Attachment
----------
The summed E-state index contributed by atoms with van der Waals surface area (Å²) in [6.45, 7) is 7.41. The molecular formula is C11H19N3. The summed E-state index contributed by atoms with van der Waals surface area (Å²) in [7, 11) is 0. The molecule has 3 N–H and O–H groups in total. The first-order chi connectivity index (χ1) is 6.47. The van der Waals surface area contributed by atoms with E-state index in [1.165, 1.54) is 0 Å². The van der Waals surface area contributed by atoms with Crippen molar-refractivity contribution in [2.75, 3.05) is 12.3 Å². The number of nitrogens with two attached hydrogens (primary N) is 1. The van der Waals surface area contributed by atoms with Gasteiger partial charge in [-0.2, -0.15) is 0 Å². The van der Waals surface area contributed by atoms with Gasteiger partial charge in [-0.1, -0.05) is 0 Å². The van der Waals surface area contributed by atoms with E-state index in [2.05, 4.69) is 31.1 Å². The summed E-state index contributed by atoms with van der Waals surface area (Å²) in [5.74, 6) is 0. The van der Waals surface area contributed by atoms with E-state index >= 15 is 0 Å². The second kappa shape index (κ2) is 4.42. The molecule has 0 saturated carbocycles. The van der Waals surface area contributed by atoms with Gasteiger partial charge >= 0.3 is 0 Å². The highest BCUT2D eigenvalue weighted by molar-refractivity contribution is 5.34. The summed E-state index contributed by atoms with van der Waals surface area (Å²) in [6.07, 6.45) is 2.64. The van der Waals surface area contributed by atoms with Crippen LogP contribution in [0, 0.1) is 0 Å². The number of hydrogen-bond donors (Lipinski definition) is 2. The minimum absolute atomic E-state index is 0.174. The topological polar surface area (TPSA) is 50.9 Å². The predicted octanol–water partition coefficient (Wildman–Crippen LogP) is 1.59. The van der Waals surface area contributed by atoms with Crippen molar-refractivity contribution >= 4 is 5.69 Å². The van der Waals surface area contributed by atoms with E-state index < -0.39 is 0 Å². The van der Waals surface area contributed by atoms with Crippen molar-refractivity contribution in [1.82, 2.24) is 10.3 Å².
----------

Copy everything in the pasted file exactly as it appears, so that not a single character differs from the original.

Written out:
The summed E-state index contributed by atoms with van der Waals surface area (Å²) in [6.45, 7) is 7.41. The molecular formula is C11H19N3. The summed E-state index contributed by atoms with van der Waals surface area (Å²) in [7, 11) is 0. The molecule has 3 N–H and O–H groups in total. The first-order chi connectivity index (χ1) is 6.47. The van der Waals surface area contributed by atoms with E-state index in [1.165, 1.54) is 0 Å². The van der Waals surface area contributed by atoms with Crippen molar-refractivity contribution in [2.75, 3.05) is 12.3 Å². The number of nitrogens with two attached hydrogens (primary N) is 1. The van der Waals surface area contributed by atoms with Gasteiger partial charge in [-0.2, -0.15) is 0 Å². The van der Waals surface area contributed by atoms with Gasteiger partial charge in [-0.1, -0.05) is 0 Å². The van der Waals surface area contributed by atoms with E-state index in [2.05, 4.69) is 31.1 Å². The summed E-state index contributed by atoms with van der Waals surface area (Å²) in [5.74, 6) is 0. The van der Waals surface area contributed by atoms with E-state index >= 15 is 0 Å². The second kappa shape index (κ2) is 4.42. The molecule has 0 saturated carbocycles. The van der Waals surface area contributed by atoms with Gasteiger partial charge >= 0.3 is 0 Å². The highest BCUT2D eigenvalue weighted by molar-refractivity contribution is 5.34. The summed E-state index contributed by atoms with van der Waals surface area (Å²) in [6.07, 6.45) is 2.64. The van der Waals surface area contributed by atoms with Crippen LogP contribution in [0, 0.1) is 0 Å². The number of hydrogen-bond donors (Lipinski definition) is 2. The minimum absolute atomic E-state index is 0.174. The topological polar surface area (TPSA) is 50.9 Å². The predicted octanol–water partition coefficient (Wildman–Crippen LogP) is 1.59. The van der Waals surface area contributed by atoms with Crippen molar-refractivity contribution >= 4 is 5.69 Å². The van der Waals surface area contributed by atoms with E-state index < -0.39 is 0 Å². The van der Waals surface area contributed by atoms with Crippen molar-refractivity contribution in [1.82, 2.24) is 10.3 Å².